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Police investigating package sent to Perez's home

Condo belonging to Indians closer has been subject of 'a volley of incidents'

NEW YORK -- An investigation remains open after a search warrant was executed at the residence of Indians pitcher Chris Perez on Tuesday, but the closer's culpability in the case is unclear at this point.

The Rocky River police held a press conference Wednesday to discuss the situation involving Perez, who is in his first year at the residence in question. According to Rocky River police chief Kelly Stillman, there have been previous problems at the same address for "quite a volley of incidents," but those matters involved prior tenants.

"There were a lot of things that happened at that home," said Stillman, referring to the time period before Perez lived at the address, located in a suburb on Cleveland's West Side. "We've been to that home on numerous occasions."

The police indicated that an unspecified illegal substance was delivered to Perez's home via the United States Postal Service.

"After the delivery was made," Stillman said, "a search warrant was executed, evidence was obtained and brought back and will be turned over to our [bureau of criminal investigation] unit and city prosecutor for charges once we get back all the results from the product."

Stillman noted that "a multijurisdictional operation" was conducted by the West Shore Enforcement Bureau and Narcotics Unit, U.S. Postal Investigative Services and the Rocky River P.D. The Rocky River police chief reiterated that there have been no criminal arrests made.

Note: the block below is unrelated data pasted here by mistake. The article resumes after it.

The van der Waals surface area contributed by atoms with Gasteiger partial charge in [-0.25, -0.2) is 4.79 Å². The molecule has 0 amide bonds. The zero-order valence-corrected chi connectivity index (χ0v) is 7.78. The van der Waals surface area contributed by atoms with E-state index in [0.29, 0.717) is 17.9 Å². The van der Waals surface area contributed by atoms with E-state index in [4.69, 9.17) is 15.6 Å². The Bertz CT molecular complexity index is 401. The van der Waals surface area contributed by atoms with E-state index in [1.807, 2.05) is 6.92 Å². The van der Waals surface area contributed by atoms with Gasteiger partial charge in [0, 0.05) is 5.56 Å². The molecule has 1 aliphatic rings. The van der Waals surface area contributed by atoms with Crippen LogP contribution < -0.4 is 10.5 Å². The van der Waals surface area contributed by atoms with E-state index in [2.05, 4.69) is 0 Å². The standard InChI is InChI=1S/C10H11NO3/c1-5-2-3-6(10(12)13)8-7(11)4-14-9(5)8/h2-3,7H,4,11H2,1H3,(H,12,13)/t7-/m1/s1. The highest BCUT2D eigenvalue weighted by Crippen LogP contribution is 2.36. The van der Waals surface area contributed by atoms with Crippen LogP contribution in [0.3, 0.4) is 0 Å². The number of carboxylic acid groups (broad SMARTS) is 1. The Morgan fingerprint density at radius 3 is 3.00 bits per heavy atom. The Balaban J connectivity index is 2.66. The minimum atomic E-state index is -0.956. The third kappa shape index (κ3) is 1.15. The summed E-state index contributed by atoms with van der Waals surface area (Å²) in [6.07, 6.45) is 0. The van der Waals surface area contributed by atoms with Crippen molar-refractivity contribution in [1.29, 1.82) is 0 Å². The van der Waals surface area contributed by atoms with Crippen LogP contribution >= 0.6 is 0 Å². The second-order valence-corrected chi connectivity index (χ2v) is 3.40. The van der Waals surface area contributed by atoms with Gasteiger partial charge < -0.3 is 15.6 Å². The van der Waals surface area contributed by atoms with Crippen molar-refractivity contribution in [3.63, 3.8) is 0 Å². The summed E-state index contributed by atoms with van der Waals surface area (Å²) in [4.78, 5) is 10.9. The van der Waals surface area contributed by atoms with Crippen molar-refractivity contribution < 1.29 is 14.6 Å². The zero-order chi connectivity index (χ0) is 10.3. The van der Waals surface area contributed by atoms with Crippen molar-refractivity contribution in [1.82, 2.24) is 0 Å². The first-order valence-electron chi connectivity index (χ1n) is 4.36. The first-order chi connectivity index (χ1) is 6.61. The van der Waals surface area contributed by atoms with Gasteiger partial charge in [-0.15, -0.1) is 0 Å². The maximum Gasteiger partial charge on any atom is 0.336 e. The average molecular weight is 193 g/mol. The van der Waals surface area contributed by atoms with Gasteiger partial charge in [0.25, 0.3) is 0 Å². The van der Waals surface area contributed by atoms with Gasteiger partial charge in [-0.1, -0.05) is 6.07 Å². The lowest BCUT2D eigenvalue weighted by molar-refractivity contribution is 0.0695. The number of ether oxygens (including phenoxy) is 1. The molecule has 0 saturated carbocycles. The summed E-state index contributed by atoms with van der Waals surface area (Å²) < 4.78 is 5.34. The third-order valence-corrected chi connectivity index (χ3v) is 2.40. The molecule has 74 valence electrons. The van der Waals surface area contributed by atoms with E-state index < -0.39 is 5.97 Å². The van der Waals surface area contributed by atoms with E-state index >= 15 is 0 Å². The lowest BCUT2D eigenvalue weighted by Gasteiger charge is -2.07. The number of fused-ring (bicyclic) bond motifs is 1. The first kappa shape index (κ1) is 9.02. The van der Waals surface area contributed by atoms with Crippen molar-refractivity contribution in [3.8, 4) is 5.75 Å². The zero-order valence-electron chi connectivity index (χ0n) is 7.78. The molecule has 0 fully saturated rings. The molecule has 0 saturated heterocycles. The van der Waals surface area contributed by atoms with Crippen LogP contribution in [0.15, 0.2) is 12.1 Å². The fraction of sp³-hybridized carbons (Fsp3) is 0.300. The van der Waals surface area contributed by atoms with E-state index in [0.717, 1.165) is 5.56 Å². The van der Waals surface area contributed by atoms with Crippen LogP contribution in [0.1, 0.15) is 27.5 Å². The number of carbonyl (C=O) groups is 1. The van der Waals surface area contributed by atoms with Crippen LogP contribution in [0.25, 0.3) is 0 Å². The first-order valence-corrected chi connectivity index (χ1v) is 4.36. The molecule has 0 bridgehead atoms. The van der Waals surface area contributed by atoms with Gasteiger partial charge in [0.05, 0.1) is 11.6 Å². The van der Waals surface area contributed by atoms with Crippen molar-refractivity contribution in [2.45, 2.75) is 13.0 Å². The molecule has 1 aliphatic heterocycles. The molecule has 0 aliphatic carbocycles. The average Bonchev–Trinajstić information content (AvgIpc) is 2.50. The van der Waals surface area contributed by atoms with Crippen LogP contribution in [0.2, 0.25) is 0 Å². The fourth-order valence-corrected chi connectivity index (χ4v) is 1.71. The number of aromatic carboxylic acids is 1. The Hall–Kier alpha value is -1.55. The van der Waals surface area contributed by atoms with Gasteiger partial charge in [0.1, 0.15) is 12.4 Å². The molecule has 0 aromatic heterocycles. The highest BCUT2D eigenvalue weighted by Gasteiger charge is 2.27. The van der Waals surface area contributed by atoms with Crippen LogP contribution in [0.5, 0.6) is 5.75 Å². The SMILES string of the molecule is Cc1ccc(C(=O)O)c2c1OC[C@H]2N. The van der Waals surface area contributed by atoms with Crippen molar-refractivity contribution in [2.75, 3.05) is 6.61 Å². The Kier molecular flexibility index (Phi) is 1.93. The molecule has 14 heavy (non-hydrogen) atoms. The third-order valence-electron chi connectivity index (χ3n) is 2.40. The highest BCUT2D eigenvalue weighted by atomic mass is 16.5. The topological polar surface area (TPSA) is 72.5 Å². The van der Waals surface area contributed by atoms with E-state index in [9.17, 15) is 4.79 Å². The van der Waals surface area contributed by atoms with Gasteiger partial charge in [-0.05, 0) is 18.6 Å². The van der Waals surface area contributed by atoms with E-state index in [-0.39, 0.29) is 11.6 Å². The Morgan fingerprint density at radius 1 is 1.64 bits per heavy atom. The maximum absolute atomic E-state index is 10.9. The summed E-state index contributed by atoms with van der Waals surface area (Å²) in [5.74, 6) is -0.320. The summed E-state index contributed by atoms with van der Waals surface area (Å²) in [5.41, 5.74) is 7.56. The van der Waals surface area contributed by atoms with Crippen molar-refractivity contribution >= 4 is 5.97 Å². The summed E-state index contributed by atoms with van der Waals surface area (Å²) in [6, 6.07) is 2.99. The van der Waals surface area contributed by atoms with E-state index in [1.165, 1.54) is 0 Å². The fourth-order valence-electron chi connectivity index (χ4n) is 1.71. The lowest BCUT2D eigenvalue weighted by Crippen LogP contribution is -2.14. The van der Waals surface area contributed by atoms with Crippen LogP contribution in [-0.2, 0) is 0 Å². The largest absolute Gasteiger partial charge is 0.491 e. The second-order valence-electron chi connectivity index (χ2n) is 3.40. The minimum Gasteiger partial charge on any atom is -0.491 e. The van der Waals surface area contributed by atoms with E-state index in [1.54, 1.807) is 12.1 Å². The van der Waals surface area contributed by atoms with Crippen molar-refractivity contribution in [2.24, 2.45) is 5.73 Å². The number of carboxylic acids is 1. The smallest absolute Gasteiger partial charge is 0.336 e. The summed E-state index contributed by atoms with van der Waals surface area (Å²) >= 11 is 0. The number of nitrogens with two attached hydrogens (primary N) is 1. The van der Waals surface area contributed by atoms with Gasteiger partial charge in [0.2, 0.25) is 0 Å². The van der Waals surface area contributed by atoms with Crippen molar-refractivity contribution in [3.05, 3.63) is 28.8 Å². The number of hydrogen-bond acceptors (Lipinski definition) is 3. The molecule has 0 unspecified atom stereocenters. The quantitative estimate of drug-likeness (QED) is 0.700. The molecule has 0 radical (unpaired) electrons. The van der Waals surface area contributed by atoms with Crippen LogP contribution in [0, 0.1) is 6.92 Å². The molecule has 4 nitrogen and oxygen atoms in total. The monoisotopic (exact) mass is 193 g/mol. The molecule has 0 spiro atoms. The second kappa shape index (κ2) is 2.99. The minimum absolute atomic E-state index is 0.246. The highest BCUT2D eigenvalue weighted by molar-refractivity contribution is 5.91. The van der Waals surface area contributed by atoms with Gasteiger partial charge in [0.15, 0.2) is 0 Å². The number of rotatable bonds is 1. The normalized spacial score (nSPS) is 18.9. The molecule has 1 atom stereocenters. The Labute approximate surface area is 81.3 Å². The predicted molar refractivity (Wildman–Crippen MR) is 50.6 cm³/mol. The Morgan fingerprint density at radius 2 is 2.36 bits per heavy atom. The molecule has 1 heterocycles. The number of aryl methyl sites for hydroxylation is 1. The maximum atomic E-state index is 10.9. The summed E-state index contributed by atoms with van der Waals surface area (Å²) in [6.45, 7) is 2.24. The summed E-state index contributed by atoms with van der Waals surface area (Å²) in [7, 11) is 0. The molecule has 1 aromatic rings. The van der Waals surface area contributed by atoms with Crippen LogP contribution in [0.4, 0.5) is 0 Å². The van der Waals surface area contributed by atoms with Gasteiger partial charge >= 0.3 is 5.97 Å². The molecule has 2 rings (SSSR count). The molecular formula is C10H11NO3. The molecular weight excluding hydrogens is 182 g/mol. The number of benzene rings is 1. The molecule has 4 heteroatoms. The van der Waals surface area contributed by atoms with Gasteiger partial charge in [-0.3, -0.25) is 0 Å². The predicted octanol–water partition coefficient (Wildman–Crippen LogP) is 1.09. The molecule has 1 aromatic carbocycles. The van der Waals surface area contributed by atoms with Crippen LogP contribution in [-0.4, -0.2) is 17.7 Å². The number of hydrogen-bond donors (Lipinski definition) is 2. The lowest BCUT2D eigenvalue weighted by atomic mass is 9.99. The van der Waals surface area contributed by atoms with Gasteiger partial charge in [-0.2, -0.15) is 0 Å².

"It's no mystery that this was obviously a controlled substance," Stillman said, "and depending on what it was and how much it was, charges will be filed accordingly."

Prior to Cleveland's game against the Yankees on Wednesday afternoon, Indians manager Terry Francona addressed the matter.

"I can't say anything. I've talked to C.P.," Francona. "We are still looking into getting more information. Other than that, being respectful to the situation, there's nothing to say. That's kind of what it is."

Considering that the matter remains open, the Indians organization took the same stance regarding the situation. Cleveland general manager Chris Antonetti released a statement on Wednesday afternoon, echoing Francona's remarks.

"Earlier this morning we were made aware of a situation involving RHP Chris Perez that occurred yesterday in Rocky River," Antonetti said. "We have talked with Chris and are currently in the process of gathering additional information. We will not have any additional comment at this time." reached out to both Perez and the pitcher's attorney, Derron Enenstein, but neither party immediately returned a request for comment.

Perez is currently on the disabled list with a strained right shoulder, suffered May 26 while pitching in Boston. Perez was scheduled to resume throwing on Wednesday, and is eligible to return to action on Tuesday. Francona was not immediately sure if the ongoing legal matter would affect Perez's rehab schedule.

"I honestly don't know," Francona said. "Let's not only go one day at a time. Let's go an hour at a time here."

Perez, 27, has converted six of his eight save chances this season while compiling a 4.32 ERA in 17 appearances. He surrendered seven runs in 2 2/3 innings in his final three outings before landing on the DL with the shoulder issue, which was first a problem in Spring Training.

Francona said he learned of the situation late Tuesday night.

"That was the end of my night's sleep," Francona said. "I called him [Wednesday morning]. I just wanted to make sure he was OK. Other than that, we can't, I can't [comment]. We just have to allow the process to unfold."

Zack Meisel and Jordan Bastian are reporters for
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